The strikes have been supported by NATO’s general secretary, but Russia, China, and Iran have condemned them. Vladimir Putin has demanded an emergency meeting of the UN Security Council.
Russian President Vladimir Putin on Saturday denounced the missile strikes in Syria by the US, France, and the UK as an “act of aggression” that will exacerbate the humanitarian catastrophe in the war-torn country.
Putin was backed up in condemning the attacks by Iran and China, but other countries — including Germany and Turkey — backed them, while NATO Secretary General Jens Stoltenberg also expressed his support.
The Pentagon described the strikes, which were carried out against three Syrian targets to punish President Bashar al-Assad for the apparent use of chemical weapons on his own civilians, as a crippling blow to his regime’s chemical weapons program.
President Trump later took to Twitter on Saturday to describe the missile strikes as “perfectly executed.”
“Mission accomplished!” he wrote.
In a statement on Saturday, Putin reiterated the Russian claim that the alleged chemical weapons attack in Douma that killed dozens of civilians was fake: “Russian military experts, having visited the place of the alleged incident, did not find any traces of the use of chlorine or other poisonous substances. No local resident confirmed the chemical attack.”
In a later statement, Moscow said it would consider supplying S-300 missile systems to Syria following the strikes, which the US and its allies said were aimed at sites linked to the development and use of chemical weapons: a storage and production facility, a research center, and a second storage facility and military bunker.
The Russian military claimed that Syria shot down 71 out of 103 cruise missiles launched, and that the targeted facilities only suffered minor damage.
The Defense Ministry in Moscow said that a dozen cruise missiles targeting Dumayr base had been downed using Soviet-made air defense systems. In an apparent slight at Trump, who claimed this week that the new missiles would be “nice and new and ‘smart,'” Moscow said some of the equipment was designed as long ago as the 1950s.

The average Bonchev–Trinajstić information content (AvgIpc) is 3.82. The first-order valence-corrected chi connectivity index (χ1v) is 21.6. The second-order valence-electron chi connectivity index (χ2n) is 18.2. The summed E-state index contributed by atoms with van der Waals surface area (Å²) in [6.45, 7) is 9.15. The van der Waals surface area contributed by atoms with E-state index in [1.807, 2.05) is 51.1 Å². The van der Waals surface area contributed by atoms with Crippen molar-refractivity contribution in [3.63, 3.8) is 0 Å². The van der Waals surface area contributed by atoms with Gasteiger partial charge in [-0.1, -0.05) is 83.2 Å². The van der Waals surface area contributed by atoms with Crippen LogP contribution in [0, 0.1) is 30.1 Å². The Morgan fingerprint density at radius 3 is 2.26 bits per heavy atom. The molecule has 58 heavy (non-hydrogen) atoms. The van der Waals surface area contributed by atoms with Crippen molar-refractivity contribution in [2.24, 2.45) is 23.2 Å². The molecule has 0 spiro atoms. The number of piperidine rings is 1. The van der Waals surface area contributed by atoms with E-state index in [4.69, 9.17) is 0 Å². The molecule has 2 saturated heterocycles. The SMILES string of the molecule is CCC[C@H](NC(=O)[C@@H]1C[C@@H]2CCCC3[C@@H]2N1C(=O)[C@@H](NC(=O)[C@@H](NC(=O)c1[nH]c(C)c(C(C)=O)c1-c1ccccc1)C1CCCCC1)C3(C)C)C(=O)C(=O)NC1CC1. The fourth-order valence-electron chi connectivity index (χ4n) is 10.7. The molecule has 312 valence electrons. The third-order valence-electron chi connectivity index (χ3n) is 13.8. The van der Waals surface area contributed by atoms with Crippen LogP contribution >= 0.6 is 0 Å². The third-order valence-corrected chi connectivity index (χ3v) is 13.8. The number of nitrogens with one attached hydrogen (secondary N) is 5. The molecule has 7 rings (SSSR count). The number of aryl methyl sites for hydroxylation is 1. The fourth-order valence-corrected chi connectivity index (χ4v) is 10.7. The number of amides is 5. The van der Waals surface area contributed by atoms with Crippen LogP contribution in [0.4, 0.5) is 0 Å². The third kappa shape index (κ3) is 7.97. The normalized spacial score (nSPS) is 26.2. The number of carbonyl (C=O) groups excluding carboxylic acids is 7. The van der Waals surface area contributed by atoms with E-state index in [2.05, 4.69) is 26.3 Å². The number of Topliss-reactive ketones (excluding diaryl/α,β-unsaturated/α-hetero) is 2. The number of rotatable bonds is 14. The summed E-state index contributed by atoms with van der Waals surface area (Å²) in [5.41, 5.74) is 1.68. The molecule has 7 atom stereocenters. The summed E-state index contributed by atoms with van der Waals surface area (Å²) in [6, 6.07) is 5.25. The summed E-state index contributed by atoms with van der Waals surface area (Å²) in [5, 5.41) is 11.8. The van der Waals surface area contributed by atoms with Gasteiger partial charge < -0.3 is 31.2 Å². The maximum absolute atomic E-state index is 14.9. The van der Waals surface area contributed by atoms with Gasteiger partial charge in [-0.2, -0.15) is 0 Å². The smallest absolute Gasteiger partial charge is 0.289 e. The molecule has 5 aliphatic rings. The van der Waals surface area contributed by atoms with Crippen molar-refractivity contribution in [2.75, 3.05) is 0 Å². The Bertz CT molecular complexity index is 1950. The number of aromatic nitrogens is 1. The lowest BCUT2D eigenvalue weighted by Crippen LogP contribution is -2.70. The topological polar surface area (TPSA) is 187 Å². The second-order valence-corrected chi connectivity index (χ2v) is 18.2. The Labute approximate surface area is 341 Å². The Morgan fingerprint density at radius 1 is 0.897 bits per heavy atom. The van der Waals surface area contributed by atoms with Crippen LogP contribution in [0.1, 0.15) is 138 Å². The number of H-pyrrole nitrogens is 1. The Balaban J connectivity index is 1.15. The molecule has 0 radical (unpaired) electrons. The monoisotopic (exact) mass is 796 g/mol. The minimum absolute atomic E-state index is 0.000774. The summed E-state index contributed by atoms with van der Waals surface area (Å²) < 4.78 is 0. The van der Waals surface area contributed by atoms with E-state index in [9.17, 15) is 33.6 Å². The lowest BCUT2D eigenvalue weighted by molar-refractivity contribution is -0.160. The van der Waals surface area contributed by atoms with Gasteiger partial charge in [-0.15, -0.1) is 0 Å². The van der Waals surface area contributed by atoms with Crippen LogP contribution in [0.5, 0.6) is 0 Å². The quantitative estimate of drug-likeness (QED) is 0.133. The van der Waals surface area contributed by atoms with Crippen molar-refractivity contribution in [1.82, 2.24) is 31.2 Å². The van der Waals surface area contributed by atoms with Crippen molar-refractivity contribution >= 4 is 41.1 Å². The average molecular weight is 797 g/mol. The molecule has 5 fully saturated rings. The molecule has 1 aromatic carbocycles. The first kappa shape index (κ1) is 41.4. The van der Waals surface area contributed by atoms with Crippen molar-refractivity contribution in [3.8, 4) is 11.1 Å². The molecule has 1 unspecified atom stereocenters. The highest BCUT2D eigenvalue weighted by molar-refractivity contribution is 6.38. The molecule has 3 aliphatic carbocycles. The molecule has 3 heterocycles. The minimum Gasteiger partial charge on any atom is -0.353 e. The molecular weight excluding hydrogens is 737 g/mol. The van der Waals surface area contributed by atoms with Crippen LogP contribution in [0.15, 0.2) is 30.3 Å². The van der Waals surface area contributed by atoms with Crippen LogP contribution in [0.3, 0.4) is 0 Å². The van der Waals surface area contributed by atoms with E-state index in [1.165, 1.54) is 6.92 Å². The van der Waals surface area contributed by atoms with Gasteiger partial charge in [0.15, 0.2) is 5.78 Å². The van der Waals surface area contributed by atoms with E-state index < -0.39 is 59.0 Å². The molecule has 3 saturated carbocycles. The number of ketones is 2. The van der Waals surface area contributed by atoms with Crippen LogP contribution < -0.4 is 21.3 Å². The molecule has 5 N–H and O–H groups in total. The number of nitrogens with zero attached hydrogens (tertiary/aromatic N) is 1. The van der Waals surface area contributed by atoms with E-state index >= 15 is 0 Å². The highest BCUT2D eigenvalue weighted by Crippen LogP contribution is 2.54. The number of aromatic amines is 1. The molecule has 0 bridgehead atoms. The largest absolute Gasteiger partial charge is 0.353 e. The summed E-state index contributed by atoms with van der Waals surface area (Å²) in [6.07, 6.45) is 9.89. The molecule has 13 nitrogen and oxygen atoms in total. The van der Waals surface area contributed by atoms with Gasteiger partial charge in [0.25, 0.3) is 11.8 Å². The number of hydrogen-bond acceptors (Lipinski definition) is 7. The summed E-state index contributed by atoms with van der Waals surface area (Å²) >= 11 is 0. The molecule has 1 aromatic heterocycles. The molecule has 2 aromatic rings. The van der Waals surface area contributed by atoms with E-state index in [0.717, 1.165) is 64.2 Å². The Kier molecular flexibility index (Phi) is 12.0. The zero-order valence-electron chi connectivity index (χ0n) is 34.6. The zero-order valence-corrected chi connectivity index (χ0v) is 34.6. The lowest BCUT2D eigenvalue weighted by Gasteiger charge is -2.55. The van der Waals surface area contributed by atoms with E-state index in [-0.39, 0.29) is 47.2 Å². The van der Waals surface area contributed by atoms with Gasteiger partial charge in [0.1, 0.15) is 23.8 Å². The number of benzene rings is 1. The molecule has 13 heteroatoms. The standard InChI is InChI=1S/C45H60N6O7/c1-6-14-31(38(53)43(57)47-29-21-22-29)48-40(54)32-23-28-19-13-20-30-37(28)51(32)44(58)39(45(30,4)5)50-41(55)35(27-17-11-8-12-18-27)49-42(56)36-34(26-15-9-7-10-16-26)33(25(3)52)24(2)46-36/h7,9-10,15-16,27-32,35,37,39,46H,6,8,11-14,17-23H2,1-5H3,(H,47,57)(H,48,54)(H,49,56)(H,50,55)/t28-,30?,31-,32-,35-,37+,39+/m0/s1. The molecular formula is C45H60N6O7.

However, in a press conference on Saturday morning, the Pentagon said that it had destroyed the targets and crippled Syria’s ability to make chemical weapons for years.
“Last year the focus was on the delivery. This time, we went — the strikes went to the very heart of the enterprise, to the research, to development, to storage,” said chief Pentagon spokesperson Dana White. “So we are very confident that we have significantly crippled Assad’s ability to produce these weapons.”
Lieutenant General Kenneth F. McKenzie told reporters that 40 missiles were fired by Syria — mainly after the strikes took place. He said that the US cannot confirm where they landed since they were not precision-guided, suggesting they may have caused civilian casualties.
“The Syrian response was remarkably ineffective in all domains,” McKenzie said. “They had no material impact on the strike.”
British Prime Minister Theresa May also said she was “confident” the strikes had been successful. Her defense secretary, Gavin Williamson, told BBC Radio 4: “Our service personnel have played an important role in terms of degrading the ability of the Syrian regime to use chemical weapons in the future, but also it sends a clear message to the Syrian regime that they cannot continue to use chemical weapons with impunity.”
French Foreign Minister Jean-Yves Le Drian said on TV that the mission’s goal “was attained,” but warned that there could be another attack if France’s “red line is crossed again.”